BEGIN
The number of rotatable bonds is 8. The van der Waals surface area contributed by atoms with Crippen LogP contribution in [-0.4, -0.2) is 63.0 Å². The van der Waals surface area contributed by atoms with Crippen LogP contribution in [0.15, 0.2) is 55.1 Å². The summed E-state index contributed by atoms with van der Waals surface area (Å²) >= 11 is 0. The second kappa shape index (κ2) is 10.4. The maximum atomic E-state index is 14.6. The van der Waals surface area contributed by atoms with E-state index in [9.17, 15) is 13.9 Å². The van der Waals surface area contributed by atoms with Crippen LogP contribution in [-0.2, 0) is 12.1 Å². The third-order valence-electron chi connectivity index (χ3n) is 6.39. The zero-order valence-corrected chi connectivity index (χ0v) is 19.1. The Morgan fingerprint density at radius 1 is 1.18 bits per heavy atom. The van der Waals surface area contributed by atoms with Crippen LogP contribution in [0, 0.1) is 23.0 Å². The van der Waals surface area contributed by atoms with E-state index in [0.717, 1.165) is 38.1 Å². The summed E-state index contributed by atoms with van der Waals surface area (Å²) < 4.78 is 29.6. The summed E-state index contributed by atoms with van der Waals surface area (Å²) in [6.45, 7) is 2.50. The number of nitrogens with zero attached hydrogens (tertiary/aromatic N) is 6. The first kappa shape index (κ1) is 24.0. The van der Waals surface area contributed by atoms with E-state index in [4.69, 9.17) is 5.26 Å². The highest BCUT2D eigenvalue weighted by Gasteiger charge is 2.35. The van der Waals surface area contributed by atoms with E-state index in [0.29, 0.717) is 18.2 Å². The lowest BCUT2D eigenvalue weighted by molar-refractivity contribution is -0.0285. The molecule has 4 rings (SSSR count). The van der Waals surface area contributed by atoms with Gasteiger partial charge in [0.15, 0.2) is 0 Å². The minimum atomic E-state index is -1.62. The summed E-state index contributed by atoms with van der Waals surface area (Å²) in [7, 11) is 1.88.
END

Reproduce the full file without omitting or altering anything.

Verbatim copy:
The number of rotatable bonds is 8. The van der Waals surface area contributed by atoms with Crippen LogP contribution in [-0.4, -0.2) is 63.0 Å². The van der Waals surface area contributed by atoms with Crippen LogP contribution in [0.15, 0.2) is 55.1 Å². The summed E-state index contributed by atoms with van der Waals surface area (Å²) >= 11 is 0. The second kappa shape index (κ2) is 10.4. The maximum atomic E-state index is 14.6. The van der Waals surface area contributed by atoms with E-state index in [9.17, 15) is 13.9 Å². The van der Waals surface area contributed by atoms with Crippen LogP contribution in [-0.2, 0) is 12.1 Å². The third-order valence-electron chi connectivity index (χ3n) is 6.39. The zero-order valence-corrected chi connectivity index (χ0v) is 19.1. The Morgan fingerprint density at radius 1 is 1.18 bits per heavy atom. The van der Waals surface area contributed by atoms with Crippen LogP contribution in [0, 0.1) is 23.0 Å². The van der Waals surface area contributed by atoms with E-state index in [0.717, 1.165) is 38.1 Å². The summed E-state index contributed by atoms with van der Waals surface area (Å²) < 4.78 is 29.6. The summed E-state index contributed by atoms with van der Waals surface area (Å²) in [6.45, 7) is 2.50. The number of nitrogens with zero attached hydrogens (tertiary/aromatic N) is 6. The first kappa shape index (κ1) is 24.0. The van der Waals surface area contributed by atoms with E-state index in [4.69, 9.17) is 5.26 Å². The highest BCUT2D eigenvalue weighted by Gasteiger charge is 2.35. The van der Waals surface area contributed by atoms with E-state index in [0.29, 0.717) is 18.2 Å². The lowest BCUT2D eigenvalue weighted by molar-refractivity contribution is -0.0285. The molecule has 4 rings (SSSR count). The van der Waals surface area contributed by atoms with Gasteiger partial charge in [0.15, 0.2) is 0 Å². The minimum atomic E-state index is -1.62. The summed E-state index contributed by atoms with van der Waals surface area (Å²) in [7, 11) is 1.88.